This is Episode 2 of the Social Pros Podcast : Real People Doing Real Work in Social Media. This episode features Scott Monty, the global head of social media for Ford Motor Company. Read on for insights from Scott, our “Work It Out” advice segment, and Eric’s Social Media Stat of the Week (this week: do brands use free or paid social media tools?).
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Social Pros Transcript For Your Reading Enjoyment
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Jay: Welcome to Social Pros. I am Jay Baer accompanied by the man, the myth, the legend, Eric Boggs. A very special guest on the show today, Mr. Scott Monty, Global Poobah of social media for a little startup in Detroit called Ford Motor Company. It’s actually amazing we’re here live. This is only the second episode of Social Pros, and we’re already breaking out of the format to do a live show in some crazy sports bar in Tampa. We’re here for Social Fresh.
Eric: Episode three, clip show and show the greatest hits.
Jay: Episode three, we go to Disneyland, and then there’s a rodeo. We introduce the young cousin. It’s actually interesting to have Scott here as the guest on the second show, because some people who have read Convince & Convert for a long time may remember I used to do an interview program called Twitter 20, where I interviewed people live on Twitter. Mr. Scott Monty was actually the second guest on that program, and we did it live at the MarketingProfs Digital Marketing Mixer in Scottsdale. There’s massive synergy here.
Eric: What was the fate of the Twitter 20?
Jay: You know what happened? I started that three and a half years ago. We actually have an eBook of all the greatest hits of that program. But as Twitter got so big and so cacophonous, then it became really mechanically difficult to do one-on-one interviews. The stream got too messy.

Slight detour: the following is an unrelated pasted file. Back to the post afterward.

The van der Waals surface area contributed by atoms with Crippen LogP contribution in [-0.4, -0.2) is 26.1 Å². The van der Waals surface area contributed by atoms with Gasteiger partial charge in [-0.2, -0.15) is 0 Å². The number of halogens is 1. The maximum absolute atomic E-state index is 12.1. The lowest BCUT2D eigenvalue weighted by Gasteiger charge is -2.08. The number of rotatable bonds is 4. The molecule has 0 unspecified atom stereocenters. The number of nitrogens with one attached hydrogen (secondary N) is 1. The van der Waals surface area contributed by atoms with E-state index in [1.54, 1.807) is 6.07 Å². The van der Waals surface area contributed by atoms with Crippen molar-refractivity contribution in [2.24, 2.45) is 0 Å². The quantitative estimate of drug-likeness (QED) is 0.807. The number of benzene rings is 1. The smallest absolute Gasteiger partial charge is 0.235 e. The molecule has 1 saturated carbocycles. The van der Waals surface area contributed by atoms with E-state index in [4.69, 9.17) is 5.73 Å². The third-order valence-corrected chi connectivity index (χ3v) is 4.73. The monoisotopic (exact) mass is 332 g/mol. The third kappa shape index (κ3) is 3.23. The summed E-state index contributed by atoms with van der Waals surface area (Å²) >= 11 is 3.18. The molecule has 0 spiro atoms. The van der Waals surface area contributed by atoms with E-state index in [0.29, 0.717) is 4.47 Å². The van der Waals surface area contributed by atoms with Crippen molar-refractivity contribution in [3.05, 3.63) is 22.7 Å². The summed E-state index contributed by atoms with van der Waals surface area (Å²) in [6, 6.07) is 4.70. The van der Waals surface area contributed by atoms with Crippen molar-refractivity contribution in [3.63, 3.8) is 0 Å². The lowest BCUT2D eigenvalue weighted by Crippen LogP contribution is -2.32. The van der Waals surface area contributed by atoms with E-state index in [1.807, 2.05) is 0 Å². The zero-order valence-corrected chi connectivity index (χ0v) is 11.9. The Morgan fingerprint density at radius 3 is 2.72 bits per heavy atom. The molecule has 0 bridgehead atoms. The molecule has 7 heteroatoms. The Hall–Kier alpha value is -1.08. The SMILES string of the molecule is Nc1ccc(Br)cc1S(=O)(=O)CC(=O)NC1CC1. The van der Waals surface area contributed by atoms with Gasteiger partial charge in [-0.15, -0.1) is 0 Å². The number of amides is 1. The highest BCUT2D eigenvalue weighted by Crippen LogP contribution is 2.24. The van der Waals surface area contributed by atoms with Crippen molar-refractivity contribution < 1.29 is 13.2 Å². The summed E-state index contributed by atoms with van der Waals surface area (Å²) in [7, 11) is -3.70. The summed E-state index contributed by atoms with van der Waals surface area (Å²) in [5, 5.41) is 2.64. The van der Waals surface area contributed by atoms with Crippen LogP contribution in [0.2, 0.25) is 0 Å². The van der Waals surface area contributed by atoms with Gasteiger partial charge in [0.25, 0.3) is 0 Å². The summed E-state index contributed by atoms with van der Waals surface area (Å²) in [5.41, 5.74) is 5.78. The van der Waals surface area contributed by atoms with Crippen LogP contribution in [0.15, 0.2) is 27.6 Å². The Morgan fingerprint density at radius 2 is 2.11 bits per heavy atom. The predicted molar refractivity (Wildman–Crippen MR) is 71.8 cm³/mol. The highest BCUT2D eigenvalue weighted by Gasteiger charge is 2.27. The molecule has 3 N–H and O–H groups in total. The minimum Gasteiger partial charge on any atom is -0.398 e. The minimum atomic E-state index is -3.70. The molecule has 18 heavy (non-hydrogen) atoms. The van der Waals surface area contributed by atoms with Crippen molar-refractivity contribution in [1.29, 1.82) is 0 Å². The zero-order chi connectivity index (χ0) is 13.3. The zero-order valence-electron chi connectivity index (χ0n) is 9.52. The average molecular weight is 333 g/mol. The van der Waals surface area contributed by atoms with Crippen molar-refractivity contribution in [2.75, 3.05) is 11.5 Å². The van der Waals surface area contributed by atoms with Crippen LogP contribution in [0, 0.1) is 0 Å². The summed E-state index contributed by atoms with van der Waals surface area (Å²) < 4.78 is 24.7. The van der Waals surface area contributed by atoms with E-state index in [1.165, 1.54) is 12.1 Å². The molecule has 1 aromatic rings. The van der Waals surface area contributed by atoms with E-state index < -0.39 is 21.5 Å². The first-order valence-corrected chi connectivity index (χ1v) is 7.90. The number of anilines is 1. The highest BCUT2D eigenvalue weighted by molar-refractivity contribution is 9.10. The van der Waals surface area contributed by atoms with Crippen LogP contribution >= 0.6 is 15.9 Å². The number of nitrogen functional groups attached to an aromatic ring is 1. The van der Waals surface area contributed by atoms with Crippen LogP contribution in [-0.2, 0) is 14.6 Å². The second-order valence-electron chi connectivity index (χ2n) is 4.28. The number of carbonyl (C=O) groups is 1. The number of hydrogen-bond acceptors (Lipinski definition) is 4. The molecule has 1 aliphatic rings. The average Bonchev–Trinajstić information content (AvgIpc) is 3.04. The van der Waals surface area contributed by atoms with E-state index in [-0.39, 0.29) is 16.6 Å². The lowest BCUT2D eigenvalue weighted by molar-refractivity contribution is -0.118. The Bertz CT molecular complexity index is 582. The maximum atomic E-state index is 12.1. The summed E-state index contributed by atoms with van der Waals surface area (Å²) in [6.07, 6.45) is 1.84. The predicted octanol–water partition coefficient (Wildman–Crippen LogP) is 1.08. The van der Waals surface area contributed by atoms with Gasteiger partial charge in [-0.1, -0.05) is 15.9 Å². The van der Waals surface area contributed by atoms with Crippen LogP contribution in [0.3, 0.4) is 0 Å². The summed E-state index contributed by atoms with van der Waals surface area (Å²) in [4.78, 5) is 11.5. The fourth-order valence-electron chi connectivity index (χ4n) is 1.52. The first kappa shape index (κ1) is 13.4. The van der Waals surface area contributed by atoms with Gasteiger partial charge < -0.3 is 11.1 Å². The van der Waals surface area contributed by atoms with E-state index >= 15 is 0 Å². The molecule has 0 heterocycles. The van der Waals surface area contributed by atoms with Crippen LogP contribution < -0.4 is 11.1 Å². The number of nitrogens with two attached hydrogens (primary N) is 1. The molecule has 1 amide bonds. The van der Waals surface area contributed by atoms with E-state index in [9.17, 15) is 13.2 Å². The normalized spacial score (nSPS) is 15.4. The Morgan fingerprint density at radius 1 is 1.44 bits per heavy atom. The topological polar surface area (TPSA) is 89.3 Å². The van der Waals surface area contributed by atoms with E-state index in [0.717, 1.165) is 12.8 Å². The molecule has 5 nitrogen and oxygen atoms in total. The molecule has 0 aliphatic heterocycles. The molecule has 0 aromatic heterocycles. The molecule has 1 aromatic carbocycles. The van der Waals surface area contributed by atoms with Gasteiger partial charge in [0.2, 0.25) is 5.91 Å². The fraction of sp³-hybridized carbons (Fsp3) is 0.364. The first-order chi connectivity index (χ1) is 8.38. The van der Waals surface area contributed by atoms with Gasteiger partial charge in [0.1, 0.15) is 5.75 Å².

Eric: Well, if it made it to a greatest hits, that’s pretty good.
Jay: We did. We did like 22 of them or 24 of them or something like that.
Scott: And I’m honored, once again, to be number two.
Jay’s Thought of the Week
Jay: Exactly. In everything but guest hosting. So, we’ll start off the show as we always do with a thought of the week. My thought of the week is this, Eric. It wasn’t so long ago that it would have been unthinkable, unconscionable to show your Super Bowl commercial before it actually aired. It would have been crazy talk.
Jay: Now, the pendulum has swung almost all the way to the other side where almost every commercial was seen before the game. Is that a good idea, or is that just insanity?
Eric: My wife is like many wives in the sense that she recorded the Super Bowl so she could watch halftime and the commercials multiple times. I didn’t really watch the game. That’s what happens when you run a startup and you have a baby and you’ve just got other things to do. But there were multiple times where my wife shouted for me to come into the living room and say, “Ooh, Eric, this is the one with Ferris Bueller.” So they were so hyped before the show that she knew it was coming before it was coming, and there was just this sense of anticipation and eagerness. I think it’s brilliant. All of those commercials are going to live on YouTube forever anyway. Why not just go ahead and get it out there?
Jay: Yeah, but if everybody’s doing it, is it brilliant? The problem with marketing is that we insist on killing the golden goose. We can’t help it. Now the pace of change is so quick, as soon as somebody has a good idea, it’s beat to death in 20 minutes.
Scott: Don’t be a lemming. Zig while others zag.